Editorial Essay: Iraqi Refugees, beyond the Urban Refugee Paradigm

Article excerpt


Displacement and exile have been recurrent and durable phenomena affecting Iraqi society for the last 90 years. The process of forming an Iraqi state from the ruins of the Ottoman empire, which Aristide Zolberg has analyzed as a prime factor generating refugee flows, (1) has been ongoing since 1920. Unfinished endeavours to build a state and nation have been characterized by almost incessant antagonistic claims over the nature of the state and national identity, the exercise of and access to political power, control of natural resources and border sovereignty. Political repression, violent regime change, redefinition of national identity, demographic engineering, and domestic or international armed conflicts have resulted in eviction, deportation, denaturalization, political emigration, and flight from violence. A large part of displacement in Iraq has been internal. But vast numbers of refugees and exiles have also formed a regional and global diaspora extending from Iran, Jordan, Israel, Syria, all the way to such distant emigration countries as New Zealand.


La societe irakienne est affectee depuis 90 ans de facon continue et pregnante par des deplacements de population et l'exil. Depuis le demembrement de l'empire ottoman en 1920, un etat irakien a continuellement tente de se constituer, ce qui a ete analyse et identifie par Aristide Zolberg comme etant la source principale des mouvements de refugies. Les efforts pour construire un etat et une nation en Irak ont constamment ete mines par des revendications contradictoires et des luttes portant sur les questions de la nature de l'etat, de l'identite nationale, de l'exercice et de l'accessibilite du pouvoir politique, du controle des ressources naturelles et de la souverainete des frontieres. La reression politique, les changements violents de regimes, les redefinitions de l'identite nationale, les politiques demographiques, et les conflits armes regionaux et internationaux ont entraine des evictions, des deportations, la denaturalisation, l'emigration politique et la fuite devant la violence. Une grande proportion des deplacements de populations irakiennes est interieure au pays. Toutefois, un nombre important de refugies et d'exiles forme une diaspora regionale et internationale qui s'etend a l'Iran, la Jordanie, Israel, la Syrie, et jusqu'a des pays d'immigration aussi eloigne que la Nouvelle-Zelande.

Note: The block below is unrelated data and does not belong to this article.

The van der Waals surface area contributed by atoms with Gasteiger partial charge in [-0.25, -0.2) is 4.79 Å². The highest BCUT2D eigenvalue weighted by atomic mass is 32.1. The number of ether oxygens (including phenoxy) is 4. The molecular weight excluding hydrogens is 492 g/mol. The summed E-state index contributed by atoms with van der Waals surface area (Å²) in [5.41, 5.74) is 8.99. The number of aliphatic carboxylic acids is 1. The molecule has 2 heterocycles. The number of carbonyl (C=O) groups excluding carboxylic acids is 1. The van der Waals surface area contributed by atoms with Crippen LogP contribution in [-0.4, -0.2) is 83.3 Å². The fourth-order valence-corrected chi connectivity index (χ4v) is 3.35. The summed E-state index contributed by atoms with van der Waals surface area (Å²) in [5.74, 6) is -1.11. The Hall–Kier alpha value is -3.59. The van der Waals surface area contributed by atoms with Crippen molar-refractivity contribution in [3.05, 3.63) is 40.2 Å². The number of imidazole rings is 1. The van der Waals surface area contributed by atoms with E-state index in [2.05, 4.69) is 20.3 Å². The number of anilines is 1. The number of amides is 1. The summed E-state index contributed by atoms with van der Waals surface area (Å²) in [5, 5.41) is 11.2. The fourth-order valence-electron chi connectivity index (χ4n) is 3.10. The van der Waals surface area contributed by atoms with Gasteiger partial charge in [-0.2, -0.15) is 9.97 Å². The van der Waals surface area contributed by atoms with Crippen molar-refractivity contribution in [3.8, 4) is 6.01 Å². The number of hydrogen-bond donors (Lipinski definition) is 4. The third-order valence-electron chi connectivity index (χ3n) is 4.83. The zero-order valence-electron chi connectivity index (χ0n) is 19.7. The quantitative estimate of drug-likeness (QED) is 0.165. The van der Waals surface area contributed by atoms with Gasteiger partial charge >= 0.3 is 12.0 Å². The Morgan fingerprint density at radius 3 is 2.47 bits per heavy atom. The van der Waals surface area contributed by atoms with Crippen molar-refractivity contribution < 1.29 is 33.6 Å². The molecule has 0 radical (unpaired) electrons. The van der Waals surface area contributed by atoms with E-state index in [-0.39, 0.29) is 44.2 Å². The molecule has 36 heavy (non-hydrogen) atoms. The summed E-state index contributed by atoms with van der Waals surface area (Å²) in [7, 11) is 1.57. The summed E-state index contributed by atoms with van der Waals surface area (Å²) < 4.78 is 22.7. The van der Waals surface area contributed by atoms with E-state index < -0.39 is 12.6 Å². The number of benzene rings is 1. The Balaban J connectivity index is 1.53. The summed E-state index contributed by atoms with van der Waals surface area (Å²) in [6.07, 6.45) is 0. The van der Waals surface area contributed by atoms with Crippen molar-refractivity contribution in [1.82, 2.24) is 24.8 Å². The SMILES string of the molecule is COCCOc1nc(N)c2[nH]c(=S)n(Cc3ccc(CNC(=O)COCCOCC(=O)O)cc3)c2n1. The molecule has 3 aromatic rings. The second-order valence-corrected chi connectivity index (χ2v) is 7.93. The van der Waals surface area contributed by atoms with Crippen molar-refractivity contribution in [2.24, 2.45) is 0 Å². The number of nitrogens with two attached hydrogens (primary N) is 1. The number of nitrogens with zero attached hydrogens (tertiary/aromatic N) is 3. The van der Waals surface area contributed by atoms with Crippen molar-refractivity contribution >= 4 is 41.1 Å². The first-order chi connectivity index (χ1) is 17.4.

Belated Recognition of Iraqi Displacement

Despite their massive scale, displacement and other forms of involuntary migration from Iraq have so far largely escaped academic interest as topics in their own right. This is in sharp contrast with the large body of research devoted to Palestinian refugees. References to displacement within and from Iraq do exist, but they are scarce and scattered: they generally document displacement in relation to particular ethnicities or sects, episodes of conflicts, or political struggles. (2) So far, there has been little attempt to conceptualize Iraqi displacement as a political and social phenomenon or reflect on its historical depth and global scope. (3)

The displacement that resulted, directly or indirectly, from the toppling of Saddam Hussein's regime by a US-led coalition in April 2003 has appeared to most scholars as a crisis of unprecedented scale. Although many Iraqis started leaving the country as early as 2003, it was only in 2007, at the height of sectarian tensions and generalized insecurity, that advocacy and humanitarian organizations started releasing reports on Iraqi refugees in neighbouring countries. They particularly focused on Syria and Jordan, where the majority had fled, generating media coverage, especially in the US and UK, and a new interest from the part of mostly young scholars. The corpus of academic publications focusing on the post-2003 displacement trend has since been growing. (4)

It will come as no surprise that the 2007 surge of interest in Iraqi refugees closely corresponded with the beginning of humanitarian and policy engagement from the office of the UN High Commissioner for Refugees (UNHCR) and large donors, particularly the US and the European Union. …